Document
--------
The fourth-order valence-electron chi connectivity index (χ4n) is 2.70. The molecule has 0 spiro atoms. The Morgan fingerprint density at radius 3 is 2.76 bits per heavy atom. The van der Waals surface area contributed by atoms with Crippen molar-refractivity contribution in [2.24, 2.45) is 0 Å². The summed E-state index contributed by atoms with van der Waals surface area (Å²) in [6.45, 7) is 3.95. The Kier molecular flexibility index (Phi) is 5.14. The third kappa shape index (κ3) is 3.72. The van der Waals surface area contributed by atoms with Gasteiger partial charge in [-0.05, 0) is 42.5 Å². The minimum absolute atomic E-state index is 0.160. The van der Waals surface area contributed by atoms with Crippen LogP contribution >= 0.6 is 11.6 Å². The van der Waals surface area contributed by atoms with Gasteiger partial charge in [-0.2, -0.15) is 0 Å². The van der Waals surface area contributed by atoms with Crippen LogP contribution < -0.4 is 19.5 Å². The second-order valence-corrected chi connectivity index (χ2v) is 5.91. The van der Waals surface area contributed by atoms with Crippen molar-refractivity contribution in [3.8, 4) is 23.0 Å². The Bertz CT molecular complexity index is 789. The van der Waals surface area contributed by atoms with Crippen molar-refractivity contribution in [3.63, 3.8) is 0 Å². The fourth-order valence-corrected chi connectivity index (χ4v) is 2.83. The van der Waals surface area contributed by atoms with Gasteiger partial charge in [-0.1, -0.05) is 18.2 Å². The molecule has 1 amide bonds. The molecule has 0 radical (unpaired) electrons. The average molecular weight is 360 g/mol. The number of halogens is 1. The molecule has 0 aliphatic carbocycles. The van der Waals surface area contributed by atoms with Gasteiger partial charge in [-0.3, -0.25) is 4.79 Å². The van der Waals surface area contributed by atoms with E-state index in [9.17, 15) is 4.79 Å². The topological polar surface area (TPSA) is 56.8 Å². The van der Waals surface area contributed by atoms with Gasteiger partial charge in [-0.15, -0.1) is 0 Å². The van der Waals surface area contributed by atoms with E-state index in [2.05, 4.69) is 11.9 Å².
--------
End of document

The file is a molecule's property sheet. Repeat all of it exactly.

The fourth-order valence-electron chi connectivity index (χ4n) is 2.70. The molecule has 0 spiro atoms. The Morgan fingerprint density at radius 3 is 2.76 bits per heavy atom. The van der Waals surface area contributed by atoms with Crippen molar-refractivity contribution in [2.24, 2.45) is 0 Å². The summed E-state index contributed by atoms with van der Waals surface area (Å²) in [6.45, 7) is 3.95. The Kier molecular flexibility index (Phi) is 5.14. The third kappa shape index (κ3) is 3.72. The van der Waals surface area contributed by atoms with Gasteiger partial charge in [-0.05, 0) is 42.5 Å². The minimum absolute atomic E-state index is 0.160. The van der Waals surface area contributed by atoms with Crippen LogP contribution >= 0.6 is 11.6 Å². The van der Waals surface area contributed by atoms with Gasteiger partial charge in [-0.2, -0.15) is 0 Å². The van der Waals surface area contributed by atoms with Crippen LogP contribution < -0.4 is 19.5 Å². The second-order valence-corrected chi connectivity index (χ2v) is 5.91. The van der Waals surface area contributed by atoms with Crippen molar-refractivity contribution in [3.8, 4) is 23.0 Å². The Bertz CT molecular complexity index is 789. The van der Waals surface area contributed by atoms with Crippen molar-refractivity contribution in [3.63, 3.8) is 0 Å². The fourth-order valence-corrected chi connectivity index (χ4v) is 2.83. The van der Waals surface area contributed by atoms with Gasteiger partial charge in [-0.1, -0.05) is 18.2 Å². The molecule has 1 amide bonds. The molecule has 0 radical (unpaired) electrons. The average molecular weight is 360 g/mol. The number of halogens is 1. The molecule has 0 aliphatic carbocycles. The van der Waals surface area contributed by atoms with Gasteiger partial charge in [-0.3, -0.25) is 4.79 Å². The van der Waals surface area contributed by atoms with E-state index in [9.17, 15) is 4.79 Å². The topological polar surface area (TPSA) is 56.8 Å². The van der Waals surface area contributed by atoms with Gasteiger partial charge in [-0.15, -0.1) is 0 Å². The van der Waals surface area contributed by atoms with E-state index in [2.05, 4.69) is 11.9 Å².